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Table Of Contents  The TCP/IP Guide
 9  TCP/IP Lower-Layer (Interface, Internet and Transport) Protocols (OSI Layers 2, 3 and 4)
      9  TCP/IP Network Interface / Internet "Layer Connection" Protocols
           9  Address Resolution and the TCP/IP Address Resolution Protocol (ARP)
                9  TCP/IP Address Resolution Protocol (ARP)

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ARP Overview, Standards and History
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ARP Message Format
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ARP Address Specification and General Operation
(Page 1 of 2)

An Address Resolution Protocol transaction begins when a source device on an IP network has an IP datagram to send. It must first decide whether the destination device is on the local network or a distant network. If the former, it will send directly to the destination; if the latter, it will send the datagram to one of the routers on the physical network for forwarding. Either way, it will determine the IP address of the device that needs to be the immediate destination of its IP datagram on the local network. After packaging the datagram it will pass it to its ARP software for address resolution.

Basic operation of ARP is a request/response pair of transmissions on the local network. The source (the one that needs to send the IP datagram) transmits a broadcast containing information about the destination (the intended recipient of the datagram). The destination then responds unicast back to the source, telling the source the hardware address of the destination.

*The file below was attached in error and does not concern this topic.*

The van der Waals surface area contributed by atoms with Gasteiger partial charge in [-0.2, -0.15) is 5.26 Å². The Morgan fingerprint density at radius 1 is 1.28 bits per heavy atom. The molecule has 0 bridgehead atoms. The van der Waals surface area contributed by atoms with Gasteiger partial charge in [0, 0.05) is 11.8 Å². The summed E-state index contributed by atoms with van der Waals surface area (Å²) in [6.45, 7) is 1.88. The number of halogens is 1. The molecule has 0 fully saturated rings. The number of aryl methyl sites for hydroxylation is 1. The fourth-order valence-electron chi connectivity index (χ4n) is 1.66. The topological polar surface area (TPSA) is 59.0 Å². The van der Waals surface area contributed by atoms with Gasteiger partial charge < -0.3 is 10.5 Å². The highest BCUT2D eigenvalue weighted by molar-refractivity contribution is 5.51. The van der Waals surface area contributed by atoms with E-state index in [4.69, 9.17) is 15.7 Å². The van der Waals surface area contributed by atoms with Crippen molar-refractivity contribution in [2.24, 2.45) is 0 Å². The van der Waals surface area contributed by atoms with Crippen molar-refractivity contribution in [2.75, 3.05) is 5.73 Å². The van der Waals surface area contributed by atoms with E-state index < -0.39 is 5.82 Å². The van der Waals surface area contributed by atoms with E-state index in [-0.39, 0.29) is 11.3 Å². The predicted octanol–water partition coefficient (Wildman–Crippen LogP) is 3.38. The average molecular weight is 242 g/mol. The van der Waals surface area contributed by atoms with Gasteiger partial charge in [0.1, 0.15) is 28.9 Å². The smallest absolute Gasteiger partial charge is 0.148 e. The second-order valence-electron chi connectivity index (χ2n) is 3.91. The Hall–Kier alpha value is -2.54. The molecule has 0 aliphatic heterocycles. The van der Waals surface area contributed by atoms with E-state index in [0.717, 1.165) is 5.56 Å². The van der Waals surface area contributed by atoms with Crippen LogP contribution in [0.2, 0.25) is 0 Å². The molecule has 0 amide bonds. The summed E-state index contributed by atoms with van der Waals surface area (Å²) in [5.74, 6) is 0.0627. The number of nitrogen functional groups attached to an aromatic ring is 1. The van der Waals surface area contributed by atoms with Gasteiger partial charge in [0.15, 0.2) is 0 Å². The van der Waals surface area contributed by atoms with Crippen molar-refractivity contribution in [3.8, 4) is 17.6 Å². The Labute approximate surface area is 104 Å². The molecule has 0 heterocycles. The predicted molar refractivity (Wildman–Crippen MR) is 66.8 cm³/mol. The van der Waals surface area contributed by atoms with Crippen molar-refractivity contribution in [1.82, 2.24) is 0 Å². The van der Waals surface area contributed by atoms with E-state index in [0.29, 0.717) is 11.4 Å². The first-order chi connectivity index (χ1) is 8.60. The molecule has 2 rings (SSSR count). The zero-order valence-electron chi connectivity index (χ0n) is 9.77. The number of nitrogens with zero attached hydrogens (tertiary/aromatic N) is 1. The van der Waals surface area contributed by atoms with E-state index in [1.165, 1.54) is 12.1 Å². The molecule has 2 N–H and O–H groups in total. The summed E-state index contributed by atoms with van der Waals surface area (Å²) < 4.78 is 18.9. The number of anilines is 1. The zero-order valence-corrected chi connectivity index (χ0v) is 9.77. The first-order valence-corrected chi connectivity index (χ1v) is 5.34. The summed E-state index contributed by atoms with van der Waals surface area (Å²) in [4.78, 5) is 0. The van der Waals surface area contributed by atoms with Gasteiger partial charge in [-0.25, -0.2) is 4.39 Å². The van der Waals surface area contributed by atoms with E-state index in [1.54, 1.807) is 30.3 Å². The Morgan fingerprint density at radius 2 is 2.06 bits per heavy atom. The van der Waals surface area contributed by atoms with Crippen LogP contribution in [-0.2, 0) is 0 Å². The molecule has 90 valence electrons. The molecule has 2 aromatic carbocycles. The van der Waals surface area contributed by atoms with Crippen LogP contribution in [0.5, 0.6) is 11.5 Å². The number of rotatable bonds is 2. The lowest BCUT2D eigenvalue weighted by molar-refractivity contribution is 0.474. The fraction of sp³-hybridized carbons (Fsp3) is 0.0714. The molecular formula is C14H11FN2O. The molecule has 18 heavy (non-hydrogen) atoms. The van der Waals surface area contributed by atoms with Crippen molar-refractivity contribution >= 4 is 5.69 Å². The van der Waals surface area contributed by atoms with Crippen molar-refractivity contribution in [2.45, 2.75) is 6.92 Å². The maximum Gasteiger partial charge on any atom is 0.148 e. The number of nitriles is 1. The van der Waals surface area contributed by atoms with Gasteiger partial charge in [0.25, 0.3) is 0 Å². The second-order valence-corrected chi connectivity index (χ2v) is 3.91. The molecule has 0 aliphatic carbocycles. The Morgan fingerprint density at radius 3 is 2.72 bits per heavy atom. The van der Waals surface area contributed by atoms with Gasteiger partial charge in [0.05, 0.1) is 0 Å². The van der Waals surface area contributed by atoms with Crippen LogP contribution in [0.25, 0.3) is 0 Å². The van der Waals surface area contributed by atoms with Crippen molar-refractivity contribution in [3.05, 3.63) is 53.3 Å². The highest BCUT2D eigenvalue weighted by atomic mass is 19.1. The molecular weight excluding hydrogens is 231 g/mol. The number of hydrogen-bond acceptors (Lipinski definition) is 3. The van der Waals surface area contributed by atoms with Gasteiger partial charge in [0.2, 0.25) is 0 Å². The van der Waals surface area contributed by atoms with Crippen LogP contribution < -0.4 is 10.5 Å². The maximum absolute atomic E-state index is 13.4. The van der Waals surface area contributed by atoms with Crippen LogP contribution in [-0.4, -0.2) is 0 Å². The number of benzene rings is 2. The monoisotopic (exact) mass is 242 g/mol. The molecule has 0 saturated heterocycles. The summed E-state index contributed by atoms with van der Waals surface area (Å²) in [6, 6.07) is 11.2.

ARP Message Types and Address Designations

The terms source and destination apply to the same devices throughout the transaction. However, there are two different messages sent in ARP, one from the source to the destination and one from the destination to the source. For each ARP message, the sender is the one that is transmitting the message and the target is the one receiving it. Thus, the identity of the sender and target change for each message:

  • Request: For the initial request, the sender is the source, the device with the IP datagram to send, and the target is the destination.

  • Reply: For the reply to the ARP request, the sender is the destination; it replies to the source, which becomes the target.

It’s a bit confusing, but you’ll get used to it. J Each of the two parties in any message has two addresses (layer two and layer three) to be concerned with, so four different addresses are involved in each message:

  • Sender Hardware Address: The layer two address of the sender of the ARP message.

  • Sender Protocol Address: The layer three (IP) address of the sender of the ARP message.

  • Target Hardware Address: The layer two address of the target of the ARP message.

  • Target Protocol Address: The layer three (IP) address of the target.

These addresses each have a position in the ARP message format.


Previous Topic/Section
ARP Overview, Standards and History
Previous Page
Pages in Current Topic/Section
1
2
Next Page
ARP Message Format
Next Topic/Section

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